Protecting virtue by force [Archives:2008/1170/Viewpoint]

July 7 2008

Nadia Al-Saqqaf
A recent social trend is that of a group of so-called religious people, men and women, who has taken the responsibility of defending the virtue of the country. They patrol some public areas designed for outings such as the beaches or the parks, to ensure that no “misconduct” takes place.

They have no authority, they are not operating under the law and they are present in every major city in various forms and concentrations.

A French journalist who had visited Yemen recently explained to me that she sees signs of change currently in Yemen similar to what she witnessed during Taleban's gaining power in Afghanistan. Indirectly, she predicted an Afghani future for us, and that scared me.

If it were about political change, it wouldn't matter much because governments come and go. But when the change is among the people, it is critical for intellectuals, media and NGOs to raise an alarm. I am saying this because I am witnessing social acceptance of the role of this virtue police. People accept their authority over them and allow them to take away their rights.

So now we have those people telling us what is acceptable and what is not.

Taking away our right to chose what to wear, what to study, what to work, or even where to go for entertainment.

Take for example the early marriage issue in Yemen. There is no legislation that defines a minimum age for marriage (although even Afghanistan has one), because some religious men in the Jurisprudence Committee in the parliament think there should not. They have made themselves the legislators of the country and the interpreters of the Quran so they claim there should not be an age to define the minimum age for marriage.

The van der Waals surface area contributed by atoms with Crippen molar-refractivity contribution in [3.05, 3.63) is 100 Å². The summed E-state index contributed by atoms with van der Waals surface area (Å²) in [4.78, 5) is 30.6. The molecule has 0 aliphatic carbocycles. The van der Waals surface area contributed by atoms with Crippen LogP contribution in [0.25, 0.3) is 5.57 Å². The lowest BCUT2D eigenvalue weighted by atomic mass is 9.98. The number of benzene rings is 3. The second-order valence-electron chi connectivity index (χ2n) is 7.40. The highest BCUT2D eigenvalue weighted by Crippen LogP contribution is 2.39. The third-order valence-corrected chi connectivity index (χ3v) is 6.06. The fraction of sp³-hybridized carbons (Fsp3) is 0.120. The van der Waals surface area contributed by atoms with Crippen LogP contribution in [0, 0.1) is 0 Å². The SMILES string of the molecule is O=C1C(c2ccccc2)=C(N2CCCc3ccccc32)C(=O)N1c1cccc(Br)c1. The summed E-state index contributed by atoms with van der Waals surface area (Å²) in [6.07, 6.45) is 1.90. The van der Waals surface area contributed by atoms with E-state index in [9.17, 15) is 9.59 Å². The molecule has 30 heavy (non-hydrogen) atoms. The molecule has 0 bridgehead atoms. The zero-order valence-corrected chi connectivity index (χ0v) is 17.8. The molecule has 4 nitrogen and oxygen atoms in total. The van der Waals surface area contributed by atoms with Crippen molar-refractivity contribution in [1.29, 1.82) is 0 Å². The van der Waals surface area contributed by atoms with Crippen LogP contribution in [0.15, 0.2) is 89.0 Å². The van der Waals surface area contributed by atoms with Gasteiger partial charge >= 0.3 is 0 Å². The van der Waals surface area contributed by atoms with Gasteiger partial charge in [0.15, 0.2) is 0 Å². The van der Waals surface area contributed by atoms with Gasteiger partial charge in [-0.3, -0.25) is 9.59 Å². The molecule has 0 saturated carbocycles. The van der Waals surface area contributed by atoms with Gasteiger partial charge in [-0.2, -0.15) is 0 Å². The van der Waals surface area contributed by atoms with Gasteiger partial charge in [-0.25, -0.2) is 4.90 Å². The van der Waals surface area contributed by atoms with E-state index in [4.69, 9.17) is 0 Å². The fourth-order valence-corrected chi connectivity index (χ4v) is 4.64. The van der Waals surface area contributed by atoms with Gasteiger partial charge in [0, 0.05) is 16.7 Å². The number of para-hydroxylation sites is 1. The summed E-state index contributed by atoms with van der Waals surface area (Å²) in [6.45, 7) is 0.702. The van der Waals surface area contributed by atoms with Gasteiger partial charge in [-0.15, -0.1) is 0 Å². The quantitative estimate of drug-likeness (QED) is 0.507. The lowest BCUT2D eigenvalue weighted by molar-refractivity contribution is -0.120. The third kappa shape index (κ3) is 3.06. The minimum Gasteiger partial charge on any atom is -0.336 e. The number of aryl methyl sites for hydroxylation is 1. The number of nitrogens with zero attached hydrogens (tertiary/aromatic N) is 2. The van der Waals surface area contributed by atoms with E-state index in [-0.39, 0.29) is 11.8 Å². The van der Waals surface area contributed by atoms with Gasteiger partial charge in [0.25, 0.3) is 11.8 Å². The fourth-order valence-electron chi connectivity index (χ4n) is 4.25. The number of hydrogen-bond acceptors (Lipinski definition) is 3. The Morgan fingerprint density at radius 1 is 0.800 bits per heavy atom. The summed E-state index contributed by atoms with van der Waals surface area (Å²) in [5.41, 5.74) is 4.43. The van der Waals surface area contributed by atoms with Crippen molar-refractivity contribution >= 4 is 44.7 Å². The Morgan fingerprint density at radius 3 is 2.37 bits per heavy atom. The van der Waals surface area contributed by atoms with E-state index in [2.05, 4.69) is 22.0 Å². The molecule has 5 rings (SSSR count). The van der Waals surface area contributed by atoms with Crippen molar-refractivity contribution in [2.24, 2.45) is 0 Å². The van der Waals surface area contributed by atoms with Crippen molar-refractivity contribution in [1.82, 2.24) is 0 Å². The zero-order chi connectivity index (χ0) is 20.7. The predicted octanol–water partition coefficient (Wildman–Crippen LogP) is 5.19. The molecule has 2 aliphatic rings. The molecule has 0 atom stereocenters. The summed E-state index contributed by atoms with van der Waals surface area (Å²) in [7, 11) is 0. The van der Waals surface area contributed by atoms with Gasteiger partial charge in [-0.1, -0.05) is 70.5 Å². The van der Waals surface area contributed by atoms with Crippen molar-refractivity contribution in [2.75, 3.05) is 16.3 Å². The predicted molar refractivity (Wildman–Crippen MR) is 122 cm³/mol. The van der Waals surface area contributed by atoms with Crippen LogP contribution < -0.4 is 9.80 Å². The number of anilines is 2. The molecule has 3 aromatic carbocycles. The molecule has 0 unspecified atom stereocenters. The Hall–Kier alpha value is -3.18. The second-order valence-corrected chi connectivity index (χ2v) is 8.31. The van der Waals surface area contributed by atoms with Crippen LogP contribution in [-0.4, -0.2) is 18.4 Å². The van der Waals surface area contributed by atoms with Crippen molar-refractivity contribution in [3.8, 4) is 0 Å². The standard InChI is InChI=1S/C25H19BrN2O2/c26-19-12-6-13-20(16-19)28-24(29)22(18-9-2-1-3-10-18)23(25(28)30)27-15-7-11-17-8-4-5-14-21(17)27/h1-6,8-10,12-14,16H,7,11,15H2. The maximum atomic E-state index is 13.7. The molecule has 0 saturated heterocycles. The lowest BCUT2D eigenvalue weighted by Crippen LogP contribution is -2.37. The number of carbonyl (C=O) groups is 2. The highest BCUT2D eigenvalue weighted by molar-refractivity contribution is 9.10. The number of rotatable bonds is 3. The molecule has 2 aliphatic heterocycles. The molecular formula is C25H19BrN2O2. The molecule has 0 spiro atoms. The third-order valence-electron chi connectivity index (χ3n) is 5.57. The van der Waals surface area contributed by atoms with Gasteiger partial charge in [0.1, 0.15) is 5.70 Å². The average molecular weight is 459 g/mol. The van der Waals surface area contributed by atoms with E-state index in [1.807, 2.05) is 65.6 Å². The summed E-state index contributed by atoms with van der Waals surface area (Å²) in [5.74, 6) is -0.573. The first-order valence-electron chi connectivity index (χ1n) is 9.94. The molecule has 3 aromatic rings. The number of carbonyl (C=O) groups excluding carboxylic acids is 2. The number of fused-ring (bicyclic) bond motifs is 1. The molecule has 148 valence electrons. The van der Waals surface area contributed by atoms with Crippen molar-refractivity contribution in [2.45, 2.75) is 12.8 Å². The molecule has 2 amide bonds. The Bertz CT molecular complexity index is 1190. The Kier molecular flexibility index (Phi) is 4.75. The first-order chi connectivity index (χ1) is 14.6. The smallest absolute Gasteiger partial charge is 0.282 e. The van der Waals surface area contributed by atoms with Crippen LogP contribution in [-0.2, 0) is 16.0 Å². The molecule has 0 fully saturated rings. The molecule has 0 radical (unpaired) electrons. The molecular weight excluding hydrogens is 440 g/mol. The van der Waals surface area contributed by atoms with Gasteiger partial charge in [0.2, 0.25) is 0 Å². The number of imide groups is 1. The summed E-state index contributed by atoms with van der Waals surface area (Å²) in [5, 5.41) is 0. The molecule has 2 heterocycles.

What do the rest of the parliamentarians do? Nothing. They just surrender the issue to a bunch of long bearded men, who decided there is nothing more important for the sake of protecting the religion and defending the nation's virtue than to allow men to marry 15-13- even nine year old girls.

As if virtue is only related to sex. That it has nothing to do with corruption, with bribing, with extortion, with abusing public properties or public money.

As for those verdure police patrolling our streets, they think nothing of endorsing Islamic behaviour in one's work. They don't mind a husband beating a wife until she bleeds, or an influential person taking away a land by force, or a businessman running away from taxes, or a governor hiring and firing as he likes, or a state VIP who thinks the national budget is his own private account.

To those religious men, these issues are not important to the welfare of the country and for creating a true religious nation. Eventually it seems everything those religious people fight for rotates around sex, and women. And I believe that they are using the religion and the public ignorance and submission to get away with many things that are not even remotely related to Islam. It is time we put an end to this, before another Taleban truly takes control of our country.